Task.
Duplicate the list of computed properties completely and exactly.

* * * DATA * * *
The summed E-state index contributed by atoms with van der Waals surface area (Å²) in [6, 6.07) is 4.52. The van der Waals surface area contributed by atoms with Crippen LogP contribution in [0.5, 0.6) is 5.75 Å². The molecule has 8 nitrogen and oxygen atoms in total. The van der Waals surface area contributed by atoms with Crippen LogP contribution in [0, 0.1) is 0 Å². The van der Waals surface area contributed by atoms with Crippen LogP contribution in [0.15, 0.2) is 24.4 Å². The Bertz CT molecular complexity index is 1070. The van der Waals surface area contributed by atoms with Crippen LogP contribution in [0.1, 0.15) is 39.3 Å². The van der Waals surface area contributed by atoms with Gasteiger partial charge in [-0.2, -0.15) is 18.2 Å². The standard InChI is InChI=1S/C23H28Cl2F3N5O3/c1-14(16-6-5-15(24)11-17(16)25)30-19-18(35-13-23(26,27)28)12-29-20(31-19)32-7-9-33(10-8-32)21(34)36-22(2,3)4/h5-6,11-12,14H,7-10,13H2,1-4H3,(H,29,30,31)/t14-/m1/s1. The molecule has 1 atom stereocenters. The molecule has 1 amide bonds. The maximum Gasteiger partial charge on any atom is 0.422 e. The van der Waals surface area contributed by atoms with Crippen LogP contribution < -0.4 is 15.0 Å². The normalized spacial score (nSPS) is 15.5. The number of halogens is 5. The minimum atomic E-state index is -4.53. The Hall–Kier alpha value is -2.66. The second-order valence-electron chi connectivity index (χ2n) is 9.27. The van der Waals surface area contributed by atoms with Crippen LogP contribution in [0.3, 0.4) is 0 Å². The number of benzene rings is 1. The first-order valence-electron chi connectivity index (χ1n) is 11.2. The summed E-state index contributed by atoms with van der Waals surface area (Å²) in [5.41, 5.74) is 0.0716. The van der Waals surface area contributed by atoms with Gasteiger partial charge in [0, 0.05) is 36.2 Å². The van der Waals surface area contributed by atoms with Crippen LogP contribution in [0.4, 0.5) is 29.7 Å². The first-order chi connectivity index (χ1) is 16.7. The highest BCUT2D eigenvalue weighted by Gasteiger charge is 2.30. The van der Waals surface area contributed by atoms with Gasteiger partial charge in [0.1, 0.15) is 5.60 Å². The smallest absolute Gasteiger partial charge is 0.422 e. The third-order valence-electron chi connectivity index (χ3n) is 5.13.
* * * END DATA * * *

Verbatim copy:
The summed E-state index contributed by atoms with van der Waals surface area (Å²) in [6, 6.07) is 4.52. The van der Waals surface area contributed by atoms with Crippen LogP contribution in [0.5, 0.6) is 5.75 Å². The molecule has 8 nitrogen and oxygen atoms in total. The van der Waals surface area contributed by atoms with Crippen LogP contribution in [0, 0.1) is 0 Å². The van der Waals surface area contributed by atoms with Crippen LogP contribution in [0.15, 0.2) is 24.4 Å². The Bertz CT molecular complexity index is 1070. The van der Waals surface area contributed by atoms with Crippen LogP contribution in [0.1, 0.15) is 39.3 Å². The van der Waals surface area contributed by atoms with Gasteiger partial charge in [-0.2, -0.15) is 18.2 Å². The standard InChI is InChI=1S/C23H28Cl2F3N5O3/c1-14(16-6-5-15(24)11-17(16)25)30-19-18(35-13-23(26,27)28)12-29-20(31-19)32-7-9-33(10-8-32)21(34)36-22(2,3)4/h5-6,11-12,14H,7-10,13H2,1-4H3,(H,29,30,31)/t14-/m1/s1. The molecule has 1 atom stereocenters. The molecule has 1 amide bonds. The maximum Gasteiger partial charge on any atom is 0.422 e. The van der Waals surface area contributed by atoms with Crippen LogP contribution < -0.4 is 15.0 Å². The normalized spacial score (nSPS) is 15.5. The number of halogens is 5. The minimum atomic E-state index is -4.53. The Hall–Kier alpha value is -2.66. The second-order valence-electron chi connectivity index (χ2n) is 9.27. The van der Waals surface area contributed by atoms with Crippen LogP contribution in [0.3, 0.4) is 0 Å². The number of benzene rings is 1. The first-order valence-electron chi connectivity index (χ1n) is 11.2. The summed E-state index contributed by atoms with van der Waals surface area (Å²) in [5.41, 5.74) is 0.0716. The van der Waals surface area contributed by atoms with Gasteiger partial charge in [0, 0.05) is 36.2 Å². The van der Waals surface area contributed by atoms with Crippen LogP contribution in [0.4, 0.5) is 29.7 Å². The first-order chi connectivity index (χ1) is 16.7. The highest BCUT2D eigenvalue weighted by Gasteiger charge is 2.30. The van der Waals surface area contributed by atoms with Gasteiger partial charge in [0.1, 0.15) is 5.60 Å². The smallest absolute Gasteiger partial charge is 0.422 e. The third-order valence-electron chi connectivity index (χ3n) is 5.13.